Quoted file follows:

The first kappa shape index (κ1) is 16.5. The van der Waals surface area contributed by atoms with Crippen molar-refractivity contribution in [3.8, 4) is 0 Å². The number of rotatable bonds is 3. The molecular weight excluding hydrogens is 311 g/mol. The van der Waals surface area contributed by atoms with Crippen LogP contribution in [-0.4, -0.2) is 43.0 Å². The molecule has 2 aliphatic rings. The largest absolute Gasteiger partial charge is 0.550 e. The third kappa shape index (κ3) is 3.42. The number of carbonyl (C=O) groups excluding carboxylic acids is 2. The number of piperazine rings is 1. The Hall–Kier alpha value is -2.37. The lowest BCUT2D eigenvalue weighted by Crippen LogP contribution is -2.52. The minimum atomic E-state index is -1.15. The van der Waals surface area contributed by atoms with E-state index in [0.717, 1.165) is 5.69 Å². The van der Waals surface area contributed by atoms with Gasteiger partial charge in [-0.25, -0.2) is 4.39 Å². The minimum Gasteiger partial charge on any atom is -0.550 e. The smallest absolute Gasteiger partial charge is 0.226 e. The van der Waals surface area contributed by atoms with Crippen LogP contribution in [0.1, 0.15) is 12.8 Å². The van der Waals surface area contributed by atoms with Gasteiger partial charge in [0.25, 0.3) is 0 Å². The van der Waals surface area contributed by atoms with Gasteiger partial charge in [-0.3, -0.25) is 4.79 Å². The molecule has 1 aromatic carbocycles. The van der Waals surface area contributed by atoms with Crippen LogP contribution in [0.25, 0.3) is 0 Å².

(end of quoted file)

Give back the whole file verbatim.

The first kappa shape index (κ1) is 16.5. The van der Waals surface area contributed by atoms with Crippen molar-refractivity contribution in [3.8, 4) is 0 Å². The number of rotatable bonds is 3. The molecular weight excluding hydrogens is 311 g/mol. The van der Waals surface area contributed by atoms with Crippen LogP contribution in [-0.4, -0.2) is 43.0 Å². The molecule has 2 aliphatic rings. The largest absolute Gasteiger partial charge is 0.550 e. The third kappa shape index (κ3) is 3.42. The number of carbonyl (C=O) groups excluding carboxylic acids is 2. The number of piperazine rings is 1. The Hall–Kier alpha value is -2.37. The lowest BCUT2D eigenvalue weighted by Crippen LogP contribution is -2.52. The minimum atomic E-state index is -1.15. The van der Waals surface area contributed by atoms with E-state index in [0.717, 1.165) is 5.69 Å². The van der Waals surface area contributed by atoms with Gasteiger partial charge in [-0.25, -0.2) is 4.39 Å². The minimum Gasteiger partial charge on any atom is -0.550 e. The smallest absolute Gasteiger partial charge is 0.226 e. The van der Waals surface area contributed by atoms with Crippen LogP contribution in [0.1, 0.15) is 12.8 Å². The van der Waals surface area contributed by atoms with Gasteiger partial charge in [0.25, 0.3) is 0 Å². The van der Waals surface area contributed by atoms with Gasteiger partial charge in [-0.3, -0.25) is 4.79 Å². The molecule has 1 aromatic carbocycles. The van der Waals surface area contributed by atoms with Crippen LogP contribution in [0.25, 0.3) is 0 Å².